Here’s an interesting story (“sickly” would be more appropriate, but that’s not “interesting”). It was a balmy Friday night. The weather had been finicky of late (she’s been listening to Katy Perry’s “Hot N Cold”), alternating between dry heat and cold rain. Even my kitchen floor tiles couldn’t handle it (they blew up like 2 tectonic plates colliding into each other. It’s not pretty…).
Oh yeah, balmy night. So I was sitting at my computer desk working on my new project. But I’ve been pushing myself just a tad too much. And what with the weather and all, my body decided to give me a little warning: a running nose or blocked nose, depending on its mood (my body probably listened to “Hot N Cold” too…).
Being the persistent little bugger I am, I decided to at least come up with a design for my project (It’s a training course, so it’s a design cover for the ebooklets). Man that took forever. Designer I am not… At that point, I was feeling a bit feverish. I was either sniffling or trying to breathe or sneezing (my record was 5 sneezes consecutively without pause).
I finished the design and was ready to call it a night, but I was like “No, I want to do more!”. My brain apparently doesn’t talk to my body. So I opened up an ebook on copywriting by Naomi Dunford from IttyBiz (It’s named Copywriting For People Who Categorically Do Not Want To Be Copywriters When They Grow Up. I think that pretty much sums it up. It’s good by the way).
At that point, my body decided on a running nose and blocked nose at the same time for me. The running nose wasn’t much of a problem, since if you breathe through that nostril, the mucus dries up quickly. My left nostril was blocked though. So I turned to the expedient method of tilting my head to the right while reading the copywriting ebook (yeah, I’m hardcore). Eventually the left nostril would clear (through gravity or whatnot. I’m no doctor…). That allowed me to read while breathing through the right nostril, and allow the left nostril to slowly clear, but it gave me one heck of a neckache because I had to tilt it slightly backwards too so that nasal innards don’t drip down on my nice keyboard.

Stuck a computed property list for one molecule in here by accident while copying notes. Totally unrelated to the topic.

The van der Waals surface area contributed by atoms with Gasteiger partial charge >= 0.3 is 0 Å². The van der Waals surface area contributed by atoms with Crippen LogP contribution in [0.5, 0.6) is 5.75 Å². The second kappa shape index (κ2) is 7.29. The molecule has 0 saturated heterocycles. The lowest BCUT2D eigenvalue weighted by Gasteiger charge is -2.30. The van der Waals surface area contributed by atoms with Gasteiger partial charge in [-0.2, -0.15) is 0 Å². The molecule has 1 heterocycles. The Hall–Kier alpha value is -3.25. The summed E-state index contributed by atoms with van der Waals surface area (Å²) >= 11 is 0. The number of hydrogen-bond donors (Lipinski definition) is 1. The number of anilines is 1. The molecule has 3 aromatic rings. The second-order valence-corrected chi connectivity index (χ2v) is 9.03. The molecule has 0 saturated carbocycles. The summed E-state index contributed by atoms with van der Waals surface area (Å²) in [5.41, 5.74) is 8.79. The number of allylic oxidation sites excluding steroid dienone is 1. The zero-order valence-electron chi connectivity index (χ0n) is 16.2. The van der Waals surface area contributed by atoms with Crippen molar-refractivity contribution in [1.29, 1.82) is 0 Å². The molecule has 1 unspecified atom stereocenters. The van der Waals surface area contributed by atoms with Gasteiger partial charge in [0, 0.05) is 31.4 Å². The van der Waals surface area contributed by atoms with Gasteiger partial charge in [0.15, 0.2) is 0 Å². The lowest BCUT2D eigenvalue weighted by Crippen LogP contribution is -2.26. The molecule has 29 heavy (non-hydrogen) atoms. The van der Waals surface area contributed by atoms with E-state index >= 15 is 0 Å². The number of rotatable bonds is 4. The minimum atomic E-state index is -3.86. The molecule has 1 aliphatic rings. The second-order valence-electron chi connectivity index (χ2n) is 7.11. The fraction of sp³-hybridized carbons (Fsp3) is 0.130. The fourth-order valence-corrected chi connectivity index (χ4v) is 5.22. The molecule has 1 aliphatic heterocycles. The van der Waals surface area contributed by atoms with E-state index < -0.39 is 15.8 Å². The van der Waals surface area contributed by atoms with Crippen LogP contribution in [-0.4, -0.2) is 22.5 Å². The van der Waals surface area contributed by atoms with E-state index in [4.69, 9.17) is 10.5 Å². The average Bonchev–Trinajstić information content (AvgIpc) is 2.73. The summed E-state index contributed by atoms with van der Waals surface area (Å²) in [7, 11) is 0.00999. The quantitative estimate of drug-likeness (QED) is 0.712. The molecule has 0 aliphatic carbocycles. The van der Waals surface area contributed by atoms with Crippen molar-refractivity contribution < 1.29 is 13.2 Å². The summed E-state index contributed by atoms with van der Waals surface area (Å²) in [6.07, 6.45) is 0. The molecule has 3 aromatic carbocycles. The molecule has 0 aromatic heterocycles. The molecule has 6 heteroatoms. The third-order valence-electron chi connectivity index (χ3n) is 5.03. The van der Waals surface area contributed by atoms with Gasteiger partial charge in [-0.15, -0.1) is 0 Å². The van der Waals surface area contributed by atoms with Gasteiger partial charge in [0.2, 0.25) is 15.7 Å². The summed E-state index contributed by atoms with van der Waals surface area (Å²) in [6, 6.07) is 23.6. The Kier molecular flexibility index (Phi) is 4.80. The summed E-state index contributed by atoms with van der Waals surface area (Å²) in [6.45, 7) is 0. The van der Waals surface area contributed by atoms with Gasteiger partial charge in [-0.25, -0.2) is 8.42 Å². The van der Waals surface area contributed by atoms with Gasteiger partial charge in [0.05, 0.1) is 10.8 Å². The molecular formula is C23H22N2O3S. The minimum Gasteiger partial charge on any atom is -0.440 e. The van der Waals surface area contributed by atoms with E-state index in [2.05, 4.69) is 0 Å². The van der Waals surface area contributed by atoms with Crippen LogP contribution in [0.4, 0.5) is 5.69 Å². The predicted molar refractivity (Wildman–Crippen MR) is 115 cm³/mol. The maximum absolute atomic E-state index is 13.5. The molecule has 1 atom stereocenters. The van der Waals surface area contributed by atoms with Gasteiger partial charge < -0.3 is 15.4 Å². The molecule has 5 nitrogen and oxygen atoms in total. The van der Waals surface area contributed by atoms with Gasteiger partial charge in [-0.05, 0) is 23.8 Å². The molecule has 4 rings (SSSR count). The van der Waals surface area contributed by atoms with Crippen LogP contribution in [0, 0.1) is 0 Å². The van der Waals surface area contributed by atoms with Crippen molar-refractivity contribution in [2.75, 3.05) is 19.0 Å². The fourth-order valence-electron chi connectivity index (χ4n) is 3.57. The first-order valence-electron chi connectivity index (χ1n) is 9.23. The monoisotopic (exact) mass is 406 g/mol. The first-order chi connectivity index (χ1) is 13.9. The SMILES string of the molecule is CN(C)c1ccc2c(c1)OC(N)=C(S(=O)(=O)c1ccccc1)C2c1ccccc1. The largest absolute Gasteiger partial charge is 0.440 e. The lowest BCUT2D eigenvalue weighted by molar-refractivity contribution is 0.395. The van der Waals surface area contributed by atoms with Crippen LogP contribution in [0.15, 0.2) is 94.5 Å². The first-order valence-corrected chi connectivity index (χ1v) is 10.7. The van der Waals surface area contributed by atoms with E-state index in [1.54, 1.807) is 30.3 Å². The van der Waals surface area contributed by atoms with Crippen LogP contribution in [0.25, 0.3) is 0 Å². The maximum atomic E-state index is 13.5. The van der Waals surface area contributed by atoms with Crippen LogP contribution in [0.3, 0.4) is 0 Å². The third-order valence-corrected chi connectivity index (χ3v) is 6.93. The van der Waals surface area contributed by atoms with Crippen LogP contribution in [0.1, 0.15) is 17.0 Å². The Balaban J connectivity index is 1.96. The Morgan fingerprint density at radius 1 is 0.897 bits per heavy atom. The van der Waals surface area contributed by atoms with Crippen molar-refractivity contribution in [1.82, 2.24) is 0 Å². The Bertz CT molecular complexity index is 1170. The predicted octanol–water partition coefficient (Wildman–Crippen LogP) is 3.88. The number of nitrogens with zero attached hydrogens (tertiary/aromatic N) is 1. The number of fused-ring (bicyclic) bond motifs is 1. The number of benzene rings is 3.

Finally, I decided to really call it a night and went to bed. It was what you’d expect. I got a fever, a cold and a cough. My back was sore and I tremble uncontrollably.
Saturday came but I didn’t notice it. I was too busy sleeping (my cat still wins me in the sleeping department though).
So in between bouts of lucidity and delirium, there were only 2 things I thought about: trying to breathe and my project. One side effect is that I learnt to focus on my breathing (forced meditation?). So what’s my project? It’s a training course for programmers to decipher an Excel file enough to come up with code to generate that Excel file.
There are numerous resources online teaching you how to do this or that with either straightforward XML-styled version or with the Open XML SDK version. However, they don’t tell you why or when you should do it. It’s like teaching programmers how to do for loops or lambda expressions without explaining why they would ever need to write a for loop or use lambda expressions.
So while I’m lying in bed, trying desperately to breathe properly (through one nostril or ideally two), I’m so excited about my project that even when sick I’m still thinking about it. Of course, I couldn’t do much (I could only think of explaining the various colouring options that Excel has). This is where the Chinese proverb comes in “The mind is willing, but the body can’t” (or some such).
It’s Sunday. It hurts to get up. It hurts to even think about getting up. Food tastes weird. Even plain water tastes weird. What gets me through the day is something that excites me.
Whatever it is that gets you jumping out of bed, hang on to it. *sniff* (I advise against getting sick if you can possibly help it).